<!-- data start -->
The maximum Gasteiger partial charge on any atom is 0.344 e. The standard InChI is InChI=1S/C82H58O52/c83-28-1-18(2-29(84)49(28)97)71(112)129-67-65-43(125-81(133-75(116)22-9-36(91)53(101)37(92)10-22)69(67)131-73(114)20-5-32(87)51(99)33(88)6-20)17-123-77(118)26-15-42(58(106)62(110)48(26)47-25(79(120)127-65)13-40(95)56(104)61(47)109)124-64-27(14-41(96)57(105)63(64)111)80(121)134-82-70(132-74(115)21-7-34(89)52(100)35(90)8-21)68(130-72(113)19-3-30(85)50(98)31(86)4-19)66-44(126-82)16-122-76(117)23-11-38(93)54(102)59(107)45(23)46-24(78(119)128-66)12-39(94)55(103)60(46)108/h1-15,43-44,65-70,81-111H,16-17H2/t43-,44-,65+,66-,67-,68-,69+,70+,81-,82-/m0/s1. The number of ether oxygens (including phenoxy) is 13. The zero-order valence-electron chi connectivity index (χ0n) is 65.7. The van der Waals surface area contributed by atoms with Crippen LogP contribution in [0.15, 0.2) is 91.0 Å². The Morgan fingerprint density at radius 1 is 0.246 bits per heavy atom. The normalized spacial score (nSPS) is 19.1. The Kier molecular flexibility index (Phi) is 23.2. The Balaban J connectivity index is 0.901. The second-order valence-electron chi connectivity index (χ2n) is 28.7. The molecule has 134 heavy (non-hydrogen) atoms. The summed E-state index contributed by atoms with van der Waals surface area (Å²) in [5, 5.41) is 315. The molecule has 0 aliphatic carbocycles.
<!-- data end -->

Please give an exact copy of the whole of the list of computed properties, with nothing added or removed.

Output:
The maximum Gasteiger partial charge on any atom is 0.344 e. The standard InChI is InChI=1S/C82H58O52/c83-28-1-18(2-29(84)49(28)97)71(112)129-67-65-43(125-81(133-75(116)22-9-36(91)53(101)37(92)10-22)69(67)131-73(114)20-5-32(87)51(99)33(88)6-20)17-123-77(118)26-15-42(58(106)62(110)48(26)47-25(79(120)127-65)13-40(95)56(104)61(47)109)124-64-27(14-41(96)57(105)63(64)111)80(121)134-82-70(132-74(115)21-7-34(89)52(100)35(90)8-21)68(130-72(113)19-3-30(85)50(98)31(86)4-19)66-44(126-82)16-122-76(117)23-11-38(93)54(102)59(107)45(23)46-24(78(119)128-66)12-39(94)55(103)60(46)108/h1-15,43-44,65-70,81-111H,16-17H2/t43-,44-,65+,66-,67-,68-,69+,70+,81-,82-/m0/s1. The number of ether oxygens (including phenoxy) is 13. The zero-order valence-electron chi connectivity index (χ0n) is 65.7. The van der Waals surface area contributed by atoms with Crippen LogP contribution in [0.15, 0.2) is 91.0 Å². The Morgan fingerprint density at radius 1 is 0.246 bits per heavy atom. The normalized spacial score (nSPS) is 19.1. The Kier molecular flexibility index (Phi) is 23.2. The Balaban J connectivity index is 0.901. The second-order valence-electron chi connectivity index (χ2n) is 28.7. The molecule has 134 heavy (non-hydrogen) atoms. The summed E-state index contributed by atoms with van der Waals surface area (Å²) in [5, 5.41) is 315. The molecule has 0 aliphatic carbocycles.